New rotational pharmacomechanical thrombectomy device promising for deep vein thrombosis

Cüneyt Köksoy

A new rotational thrombectomy device is safe and effective in the treatment of acute and subacute deep vein thrombosis in a single session of pharmacomechanical thrombolysis providing results of improved functional outcome.

The results of a multicentre registry with the new device were presented by Cüneyt Köksoy, Division of Vascular Surgery, Ankara University, Ankara, Turkey, at the European Society for Vascular Surgery (ESVS) Annual Meeting (18–21 September 2013, Budapest, Hungary).

“Deep vein thrombosis affects a significant proportion of the population. The treatment of deep vein thrombosis includes anticoagulation and compression stockings. However, a large number of patients with deep vein thrombosis develops post-thrombotic syndrome,” Köksoy said. “The open vein hypothesis is supported by studies that have linked poor thrombus clearance to venous valve dysfunction and recurrent thrombosis; studies that found an association between residual venous thrombus and post-thrombotic syndrome; and clinical trials that have suggested that systemic thrombolysis, surgical thrombectomy of catheter-directed thrombolysis reduces post-thrombotic syndrome.”

Köksoy told ESVS delegates that, in terms of early clot removal, each modality has its advantages and disadvantages. He added, “Pharmacomechanical thrombectomy refers to catheter-directed administration of a fibrinolytic drug directly into the venous thrombus with concomitant use of catheter-based devices to macerate the thrombus and speed thrombus removal. Pharmacomechanical thrombectomy can enable complete on-table removal of a thrombus in a single, one- to three-hour procedure, reducing the overall thrombolysis infusion time, dosage and length of stay.”

He said that there have been observational studies but no randomised trials in this area. “No single pharmacomechanical thrombectomy method is clearly superior to others. Catheter-directed thrombolysis with long lytic infusions is likely to be less efficient and less safe than pharmacomechanical thrombectomy and most endovascular surgeons or interventionalists prefer ‘faster’ pharmacomechanical methods that use lower doses of tPA and facilitate short stay in-patient deep vein thrombosis treatment. Until a randomised trial is conducted we need observational studies of new techniques and devices.”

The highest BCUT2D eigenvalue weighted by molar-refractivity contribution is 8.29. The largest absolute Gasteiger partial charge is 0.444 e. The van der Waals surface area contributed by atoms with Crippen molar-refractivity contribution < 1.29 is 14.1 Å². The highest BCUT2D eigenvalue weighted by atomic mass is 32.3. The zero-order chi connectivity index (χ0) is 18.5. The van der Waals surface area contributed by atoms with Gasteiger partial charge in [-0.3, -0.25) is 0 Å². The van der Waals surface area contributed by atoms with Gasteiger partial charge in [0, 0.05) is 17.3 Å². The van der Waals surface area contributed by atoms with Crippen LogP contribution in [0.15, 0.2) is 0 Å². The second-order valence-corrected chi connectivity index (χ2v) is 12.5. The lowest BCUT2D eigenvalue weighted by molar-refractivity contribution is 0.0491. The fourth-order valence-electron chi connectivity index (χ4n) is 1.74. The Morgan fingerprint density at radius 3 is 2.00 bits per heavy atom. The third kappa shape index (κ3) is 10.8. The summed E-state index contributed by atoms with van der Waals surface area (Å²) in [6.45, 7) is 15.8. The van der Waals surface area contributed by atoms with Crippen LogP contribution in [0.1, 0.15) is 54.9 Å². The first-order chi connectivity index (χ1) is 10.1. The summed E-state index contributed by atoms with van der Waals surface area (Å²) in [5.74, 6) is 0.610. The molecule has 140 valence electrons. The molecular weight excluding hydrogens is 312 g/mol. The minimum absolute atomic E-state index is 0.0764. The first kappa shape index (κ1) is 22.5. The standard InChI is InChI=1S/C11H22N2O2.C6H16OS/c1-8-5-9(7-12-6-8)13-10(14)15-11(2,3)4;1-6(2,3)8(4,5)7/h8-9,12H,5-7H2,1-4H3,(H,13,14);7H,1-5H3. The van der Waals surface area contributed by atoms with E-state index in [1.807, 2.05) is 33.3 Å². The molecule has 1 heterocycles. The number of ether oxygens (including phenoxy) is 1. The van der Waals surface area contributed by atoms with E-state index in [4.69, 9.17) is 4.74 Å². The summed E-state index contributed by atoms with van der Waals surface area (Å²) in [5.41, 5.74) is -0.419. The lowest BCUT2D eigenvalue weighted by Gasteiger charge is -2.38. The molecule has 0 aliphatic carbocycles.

The aim of our study was to evaluate the safety and efficacy of pharmacomechanical thrombolysis utilising a new rotational thrombectomy device (Cleaner, Argon Medical Devices) for deep vein thrombosis in a nationwide four-centre registry.

The study enrolled patients with symptomatic deep vein thrombosis involving the femoropopliteal, iliofemoral and iliocaval segments, diagnosed by venous duplex. The procedure was performed under local anaesthesia, and all patients had an inferior vena cava filter placed. In some patients, catheter-directed thrombolysis or iliocaval stenting was performed after the procedure. Patients also received anticoagulation therapy and elastic stocking compression after the procedure.

Following diagnosis of acute or sub-acute lower extremity deep vein thrombosis, the device was inserted and pharmacomechanical thrombolysis was applied as “single-session” technique. At the end of the procedure patency was confirmed by contrast venography. The extent of lysis was graded from I to III. Grade III lysis was defined as complete resolution of thrombus on visual assessment of venograms. Grade II and I lysis were deemed present when the extent of thrombus resolution was 50–99% and <50%, respectively. The patients were evaluated for the efficacy and safety of thrombolysis and recurrent thrombosis at a mean follow-up of 3.5 (1.5–12) months.

Fifty three patients, 37 males and 16 females, mean age 54.3 years (17–84) underwent thrombolysis. The duration of symptoms was 19.8 days (3–92), and 22.6% patients had had symptoms for more than 30 days. Phlegmasia cerulea dolens was noted in six of the patients (11.3%). Mean amount of tPA was 20.7mg (10–50mg) and duration of procedure was 75.1 minutes (30–300).

There was one failure to advance the device. There was no device failures or adverse events associated with the device. Thirty two patients (60.4%) had complete thrombus (Grade III) resolution at the end of the procedure. Grade II and I lysis was noted in 19 patients (35.8%) and two patients (3.8%), respectively. “What is interesting is that there was an inverse relationship between the duration of symptoms and degree of lysis,” Köksoy said.

At follow-up, 83% of patients (44) had patent veins and two patients had patent iliac stents. Based on the Villalta score, mild to moderate post-thrombotic syndrome developed in 38% of patients. Long symptom duration at admission and occluded veins at follow-up were associated with post-thrombotic syndrome. Using rotational pharmacomechanical thrombolysis, successful lysis (more than 50%) was obtained in 96.2% of patients. This technique was not associated with clinically significant pulmonary embolism and major bleeding.

In conclusion, Köksoy said, “the technique has the potential to minimise morbidity and duration of hospital stay. Based on the present data, rotational pharmacomechanical thrombolysis warrants further investigation in large-scale studies.”